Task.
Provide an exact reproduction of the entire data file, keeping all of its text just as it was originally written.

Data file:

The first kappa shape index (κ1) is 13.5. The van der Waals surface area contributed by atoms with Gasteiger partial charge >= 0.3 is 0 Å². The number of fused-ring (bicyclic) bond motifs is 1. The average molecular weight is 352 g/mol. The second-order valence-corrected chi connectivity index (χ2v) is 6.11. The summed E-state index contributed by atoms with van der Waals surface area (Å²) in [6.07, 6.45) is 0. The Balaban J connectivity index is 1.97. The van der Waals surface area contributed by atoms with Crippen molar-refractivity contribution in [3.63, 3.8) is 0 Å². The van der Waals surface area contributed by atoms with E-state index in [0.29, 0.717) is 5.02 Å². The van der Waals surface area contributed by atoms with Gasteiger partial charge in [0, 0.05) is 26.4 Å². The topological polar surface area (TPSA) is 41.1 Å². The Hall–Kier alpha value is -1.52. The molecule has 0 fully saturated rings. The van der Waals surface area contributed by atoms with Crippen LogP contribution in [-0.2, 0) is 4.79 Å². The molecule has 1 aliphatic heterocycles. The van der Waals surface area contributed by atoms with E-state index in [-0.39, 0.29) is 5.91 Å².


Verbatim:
The first kappa shape index (κ1) is 13.5. The van der Waals surface area contributed by atoms with Gasteiger partial charge >= 0.3 is 0 Å². The number of fused-ring (bicyclic) bond motifs is 1. The average molecular weight is 352 g/mol. The second-order valence-corrected chi connectivity index (χ2v) is 6.11. The summed E-state index contributed by atoms with van der Waals surface area (Å²) in [6.07, 6.45) is 0. The Balaban J connectivity index is 1.97. The van der Waals surface area contributed by atoms with Crippen molar-refractivity contribution in [3.63, 3.8) is 0 Å². The van der Waals surface area contributed by atoms with E-state index in [0.29, 0.717) is 5.02 Å². The van der Waals surface area contributed by atoms with Gasteiger partial charge in [0, 0.05) is 26.4 Å². The topological polar surface area (TPSA) is 41.1 Å². The Hall–Kier alpha value is -1.52. The molecule has 0 fully saturated rings. The van der Waals surface area contributed by atoms with Crippen LogP contribution in [-0.2, 0) is 4.79 Å². The molecule has 1 aliphatic heterocycles. The van der Waals surface area contributed by atoms with E-state index in [-0.39, 0.29) is 5.91 Å².